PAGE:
Paying attention to demographics, finances, diagnostics yields benefits.
The times, my friends, they are a-changin'.
Rising gasoline and food prices are radiating through every aspect of our economy. People are driving less and eating at home more often.
Restaurants, florists — and veterinarians — are feeling this difference. Attendance at local continuing-education meetings, always proportional to air and hotel costs, is booming.
Diners are choosing basic fare as often as your clients are asking for less-expensive alternatives of treatment. Nationally, dentistry is off 30 percent or more. This is a disaster when you consider that only three percent of dogs and only one percent of cats ever get dental care when 35 percent need it.
Yet, the real problem has never been the economy.
In past recessions, veterinarians did well enough that survival was not a problem. Now, talking with my management and consulting colleagues, it appears to be a consensus that some 15 percent of practices may cease to exist in the next half decade.
Why? Well, it's a bit like our national bank problem. Too many investments in insecure hands. Too much false optimism in a reality-based market. Too many practitioners opened with their eyes propped wide with optimism in otherwise crowded markets.
They did not do their homework.
Opening a practice because the neighborhood "looks good" sometimes works. However, old Doc Behindthetimes, the competing practitioner who had to retire soon, couldn't sell his practice because his profits were just enough to give him $50,000 a year, and nobody in their right mind would make that purchase. His clients were not available to the new practice, and the population of the entire state is declining as more and more (50 million people) tend to move to the South and West.
You need 1,400 active and able clients to open a practice, and that calls for 3,000 families earning $50,000 or more. It calls for a population of 10,000 for each veterinarian. A community of 40,000 will support four — and only four — veterinarians. The fifth will kill the profits for the others.
Even those original four are going to have to sharpen their monitoring skills in today's slowdown or recession.
I find it amazing that we spend thousands of dollars to monitor a single patient at crucial times but fail to monitor our own livelihoods in a tough economy.
The single worst number to keep track of in veterinary practice is gross revenues, yet for most practices it is the single number monitored.
The least-examined document in veterinary practice is the profit & loss statement. The accountant prepares it, and fewer than five percent of practice owners review it. Being an accountant to a veterinary practice is like having Picasso paint the outside of your building.
Honestly, I have long ago given up on the ability of a veterinarian to act in his or her own best interests. The altruism of our profession ranks way, way higher than any school of diplomacy could produce. We give away our future for our client's present needs.
However, having said that, I am not sure that the tools needed to prevent the loss of retirement security has ever been presented in past veterinary curricula. As 9/11 taught us, the price of our liberty is eternal vigilance.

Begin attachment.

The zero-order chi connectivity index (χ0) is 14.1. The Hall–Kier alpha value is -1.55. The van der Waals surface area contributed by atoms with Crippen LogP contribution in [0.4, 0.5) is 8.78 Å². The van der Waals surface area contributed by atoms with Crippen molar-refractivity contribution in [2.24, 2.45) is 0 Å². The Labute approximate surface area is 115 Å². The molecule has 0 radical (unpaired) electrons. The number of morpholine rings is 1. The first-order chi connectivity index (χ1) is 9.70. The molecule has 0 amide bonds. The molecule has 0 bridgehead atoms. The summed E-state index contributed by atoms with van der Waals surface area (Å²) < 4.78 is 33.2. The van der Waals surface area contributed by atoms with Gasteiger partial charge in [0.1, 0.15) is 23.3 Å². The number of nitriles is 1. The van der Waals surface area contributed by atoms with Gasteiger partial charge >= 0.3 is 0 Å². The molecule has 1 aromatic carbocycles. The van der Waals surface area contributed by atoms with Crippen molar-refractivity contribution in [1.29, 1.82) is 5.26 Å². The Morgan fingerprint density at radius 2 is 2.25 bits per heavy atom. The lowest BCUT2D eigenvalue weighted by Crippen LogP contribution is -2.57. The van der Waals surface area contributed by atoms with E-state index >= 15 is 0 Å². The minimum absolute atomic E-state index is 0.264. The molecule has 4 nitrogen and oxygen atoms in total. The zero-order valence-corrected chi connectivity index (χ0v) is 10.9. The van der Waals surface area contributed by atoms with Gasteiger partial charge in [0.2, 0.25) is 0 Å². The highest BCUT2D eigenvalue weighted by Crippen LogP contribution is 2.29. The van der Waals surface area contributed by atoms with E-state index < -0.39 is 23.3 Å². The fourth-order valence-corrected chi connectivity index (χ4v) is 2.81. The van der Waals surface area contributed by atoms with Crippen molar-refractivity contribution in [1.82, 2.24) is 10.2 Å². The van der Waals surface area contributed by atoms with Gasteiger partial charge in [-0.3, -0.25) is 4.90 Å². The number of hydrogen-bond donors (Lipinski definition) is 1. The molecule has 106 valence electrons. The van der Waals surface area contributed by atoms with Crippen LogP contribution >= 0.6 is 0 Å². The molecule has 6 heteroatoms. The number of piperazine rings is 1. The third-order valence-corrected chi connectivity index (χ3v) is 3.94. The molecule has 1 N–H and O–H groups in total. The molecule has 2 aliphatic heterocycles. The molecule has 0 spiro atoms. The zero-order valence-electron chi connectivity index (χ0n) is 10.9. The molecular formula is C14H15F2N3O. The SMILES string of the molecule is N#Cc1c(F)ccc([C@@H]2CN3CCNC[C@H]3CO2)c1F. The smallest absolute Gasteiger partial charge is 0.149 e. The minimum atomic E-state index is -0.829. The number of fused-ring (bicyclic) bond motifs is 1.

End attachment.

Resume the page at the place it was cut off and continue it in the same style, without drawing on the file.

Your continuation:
In past columns, I have detailed medical-history and physical-examination forms that force us to open our eyes to the detailed needs of our patients. It is no different than what our alma mater required of us to attain our degrees, yet, for so many, it's discarded in the rush to expedience. These forms are available free at (800) 634-1876.
Check out the form that I use to monitor so many practices that I have managed to put back on their feet and eliminate the red ink from their books (Table 1).
The form just gives you achievable standards and goals. These are defined as what a quality-minded local practice can expect to achieve. We are not talking about teaching institutions here. These are monthly minimum standards; failure to achieve them means negligence in many cases.
Only cowards will discard these standards. The numbers are valid over the long term.
Of course, you may send out only four thyroid profiles this month and nine next month, but you should average between six and seven a month per veterinarian in your practice. Failure to achieve these averages simply means that your indices of suspicion may be a bit tarnished. This is especially true in solo practice where peer review is largely absent.
The crux of the problem is simply overconfidence in your eyeballs. You think you have seen a case like this before, and you assume that similarity is equal to diagnosis. Failure to pursue a laboratory or imaging confirmation can cost the patient and you in so many ways. You cannot be shown to be mistaken if you do not test, and it is never a mistake to test-confirm your initial diagnosis.
Some 71 percent of all veterinarians have found unsuspected lesions on the chest radiographs of coughing older patients. Not only were we surprised to find them, but we have been further surprised when our films were reviewed by radiologists who all seem to have eyeballs on pedicles. However, failure to use our imaging equipment is rampant at a time when earlier diagnosis might make all the difference.
Monitor your diagnostic acumen. Think diagnostics, not eyeballs. It is a great deal healthier for the patient and the practice.
NEXT:Keying individual performance to team success in a multi-doctor practice.
Dr. Snyder, a well-known consultant, publishes Veterinary Productivity, a newsletter for practice productivity. He can be reached at 112 Harmon Cove Towers Secaucus, NJ 07094; (800) 292-7995; Vethelp@comcast.net; fax: (866) 908-6986.